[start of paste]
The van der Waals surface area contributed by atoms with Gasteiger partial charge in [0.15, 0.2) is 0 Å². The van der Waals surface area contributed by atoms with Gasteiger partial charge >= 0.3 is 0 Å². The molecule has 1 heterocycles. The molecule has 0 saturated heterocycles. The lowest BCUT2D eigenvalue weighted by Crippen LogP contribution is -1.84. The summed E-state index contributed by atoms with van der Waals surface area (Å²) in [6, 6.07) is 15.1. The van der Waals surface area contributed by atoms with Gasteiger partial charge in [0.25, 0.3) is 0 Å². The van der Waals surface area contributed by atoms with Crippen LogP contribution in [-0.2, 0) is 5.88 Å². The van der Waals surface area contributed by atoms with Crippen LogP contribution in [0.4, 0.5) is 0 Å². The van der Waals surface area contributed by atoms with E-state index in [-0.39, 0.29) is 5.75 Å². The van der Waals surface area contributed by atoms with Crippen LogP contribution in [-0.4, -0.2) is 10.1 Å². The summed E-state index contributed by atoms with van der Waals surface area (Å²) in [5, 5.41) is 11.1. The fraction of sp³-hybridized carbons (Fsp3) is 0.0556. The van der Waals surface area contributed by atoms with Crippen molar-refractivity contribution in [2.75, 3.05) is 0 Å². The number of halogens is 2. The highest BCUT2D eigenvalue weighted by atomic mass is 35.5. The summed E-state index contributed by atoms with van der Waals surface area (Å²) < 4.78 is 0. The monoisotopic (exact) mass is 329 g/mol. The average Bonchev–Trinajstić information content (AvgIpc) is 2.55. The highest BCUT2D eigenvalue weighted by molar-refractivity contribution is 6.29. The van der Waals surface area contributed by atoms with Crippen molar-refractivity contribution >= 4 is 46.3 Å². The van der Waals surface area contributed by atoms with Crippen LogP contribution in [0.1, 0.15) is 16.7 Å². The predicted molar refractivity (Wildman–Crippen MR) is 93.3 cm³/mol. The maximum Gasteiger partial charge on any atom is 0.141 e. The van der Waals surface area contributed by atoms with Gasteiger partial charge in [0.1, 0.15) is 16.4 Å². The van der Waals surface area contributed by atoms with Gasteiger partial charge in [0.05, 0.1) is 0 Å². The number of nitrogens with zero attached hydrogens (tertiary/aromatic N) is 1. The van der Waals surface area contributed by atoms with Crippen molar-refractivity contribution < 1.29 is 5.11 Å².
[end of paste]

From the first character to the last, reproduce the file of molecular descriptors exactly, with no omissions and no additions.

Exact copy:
The van der Waals surface area contributed by atoms with Gasteiger partial charge in [0.15, 0.2) is 0 Å². The van der Waals surface area contributed by atoms with Gasteiger partial charge >= 0.3 is 0 Å². The molecule has 1 heterocycles. The molecule has 0 saturated heterocycles. The lowest BCUT2D eigenvalue weighted by Crippen LogP contribution is -1.84. The summed E-state index contributed by atoms with van der Waals surface area (Å²) in [6, 6.07) is 15.1. The van der Waals surface area contributed by atoms with Gasteiger partial charge in [0.25, 0.3) is 0 Å². The van der Waals surface area contributed by atoms with Crippen LogP contribution in [-0.2, 0) is 5.88 Å². The van der Waals surface area contributed by atoms with Crippen LogP contribution in [0.4, 0.5) is 0 Å². The van der Waals surface area contributed by atoms with E-state index in [-0.39, 0.29) is 5.75 Å². The van der Waals surface area contributed by atoms with Crippen LogP contribution in [-0.4, -0.2) is 10.1 Å². The summed E-state index contributed by atoms with van der Waals surface area (Å²) in [5, 5.41) is 11.1. The fraction of sp³-hybridized carbons (Fsp3) is 0.0556. The van der Waals surface area contributed by atoms with Crippen molar-refractivity contribution in [2.75, 3.05) is 0 Å². The number of halogens is 2. The highest BCUT2D eigenvalue weighted by atomic mass is 35.5. The summed E-state index contributed by atoms with van der Waals surface area (Å²) < 4.78 is 0. The monoisotopic (exact) mass is 329 g/mol. The average Bonchev–Trinajstić information content (AvgIpc) is 2.55. The highest BCUT2D eigenvalue weighted by molar-refractivity contribution is 6.29. The van der Waals surface area contributed by atoms with Crippen molar-refractivity contribution >= 4 is 46.3 Å². The van der Waals surface area contributed by atoms with Crippen LogP contribution in [0.1, 0.15) is 16.7 Å². The predicted molar refractivity (Wildman–Crippen MR) is 93.3 cm³/mol. The maximum Gasteiger partial charge on any atom is 0.141 e. The van der Waals surface area contributed by atoms with Gasteiger partial charge in [0.1, 0.15) is 16.4 Å². The van der Waals surface area contributed by atoms with Gasteiger partial charge in [0.05, 0.1) is 0 Å². The number of nitrogens with zero attached hydrogens (tertiary/aromatic N) is 1. The van der Waals surface area contributed by atoms with Crippen molar-refractivity contribution < 1.29 is 5.11 Å².